David: Oh definitely, home is where I really connect with food and get to be creative. It’s really nice to chop up one onion and make a dish, rather than chopping up a whole 50-pound bag of onions.

Is your daughter a good eater?

Meredith: She’s a great eater. There was never any, like, “Oh we’ll make you a separate dinner”, ever. Her favourite dish is David’s homemade chicken nuggets.
David: We really tried to open up her taste buds early on – they don’t realise there’s a choice until they reach a certain age. Then there was a backlash – no, no no! – but thankfully that was just a phase.




Share a cooking tip with us.

David: Cooking is mostly chopping stuff up and making it hot. The heat is important. A lot of people roast vegetables at 350F when they should really put it at 450F and give some character to their food. When you’re sautéing something in a pan, use the fire – use it until it’s too much and then turn it down. People are very timid when it comes to using heat and their cooking suffers – you need to make those chemical reactions happen and give the food some character.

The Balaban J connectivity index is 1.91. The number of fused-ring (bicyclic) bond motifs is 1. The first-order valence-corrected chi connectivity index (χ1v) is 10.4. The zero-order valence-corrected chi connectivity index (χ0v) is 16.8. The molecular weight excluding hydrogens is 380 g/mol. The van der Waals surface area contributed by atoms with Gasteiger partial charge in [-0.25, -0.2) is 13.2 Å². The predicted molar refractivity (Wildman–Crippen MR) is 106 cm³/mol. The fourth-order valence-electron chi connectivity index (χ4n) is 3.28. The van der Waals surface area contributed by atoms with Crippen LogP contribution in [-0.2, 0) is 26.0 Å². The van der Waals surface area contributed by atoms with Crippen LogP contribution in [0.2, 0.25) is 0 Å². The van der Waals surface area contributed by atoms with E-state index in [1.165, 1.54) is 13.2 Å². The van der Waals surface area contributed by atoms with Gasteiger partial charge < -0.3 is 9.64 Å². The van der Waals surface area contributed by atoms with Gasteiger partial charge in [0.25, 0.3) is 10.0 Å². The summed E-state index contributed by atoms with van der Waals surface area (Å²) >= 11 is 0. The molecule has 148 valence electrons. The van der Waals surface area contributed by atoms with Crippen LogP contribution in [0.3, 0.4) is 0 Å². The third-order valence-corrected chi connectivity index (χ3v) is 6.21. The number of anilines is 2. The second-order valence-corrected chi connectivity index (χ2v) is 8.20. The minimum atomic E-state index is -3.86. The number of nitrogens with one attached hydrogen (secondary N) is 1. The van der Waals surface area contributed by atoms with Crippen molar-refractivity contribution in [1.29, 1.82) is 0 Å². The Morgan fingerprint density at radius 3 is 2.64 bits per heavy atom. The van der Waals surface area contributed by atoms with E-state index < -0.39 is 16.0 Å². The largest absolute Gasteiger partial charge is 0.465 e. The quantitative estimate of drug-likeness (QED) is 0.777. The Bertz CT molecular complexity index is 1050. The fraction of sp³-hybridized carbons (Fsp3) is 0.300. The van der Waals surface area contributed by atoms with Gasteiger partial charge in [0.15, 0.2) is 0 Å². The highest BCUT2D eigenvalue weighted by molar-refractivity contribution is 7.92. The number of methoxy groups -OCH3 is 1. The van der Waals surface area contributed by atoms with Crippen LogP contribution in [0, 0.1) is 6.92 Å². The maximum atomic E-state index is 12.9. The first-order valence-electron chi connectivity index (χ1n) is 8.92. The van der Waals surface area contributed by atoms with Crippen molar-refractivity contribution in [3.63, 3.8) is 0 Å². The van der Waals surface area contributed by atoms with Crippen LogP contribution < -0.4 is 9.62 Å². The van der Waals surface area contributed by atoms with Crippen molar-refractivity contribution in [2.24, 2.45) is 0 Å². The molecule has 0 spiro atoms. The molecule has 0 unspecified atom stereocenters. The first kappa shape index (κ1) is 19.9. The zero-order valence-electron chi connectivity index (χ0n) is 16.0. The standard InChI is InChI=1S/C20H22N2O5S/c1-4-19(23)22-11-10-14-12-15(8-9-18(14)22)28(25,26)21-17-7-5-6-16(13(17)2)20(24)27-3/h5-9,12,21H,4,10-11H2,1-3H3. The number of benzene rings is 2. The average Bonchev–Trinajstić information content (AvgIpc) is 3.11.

The other tip is to trust yourself and make mistakes. Making mistakes is how you learn. I’m quite anti-recipe, but if you’re looking at a recipe don’t look at the numbers, look at the techniques.

You’re clearly an organised cook. How do you manage it?

David: Yeah I like that cheffy thing of keeping your station clean, so generally the dishes are done by the time the dinner’s on the table. And I take pride in being able to get a meal on the table 15 or 20 minutes after I walk through the door. I don’t know if you noticed, but the first thing I did when I came in was turn on the oven. And I’ll usually have hot water on the stove.
I’m always trying help people organise their kitchens because I think it’s so important. But thank god a lot of people can’t manage for themselves in the kitchen – otherwise I wouldn’t be in business!

For more on The Soup Peddler, check out their website and Twitter feed
To buy David’s recipe book, click here


Posted 12th May 2015

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Interview: Adam Park
Photographs: James Scheuren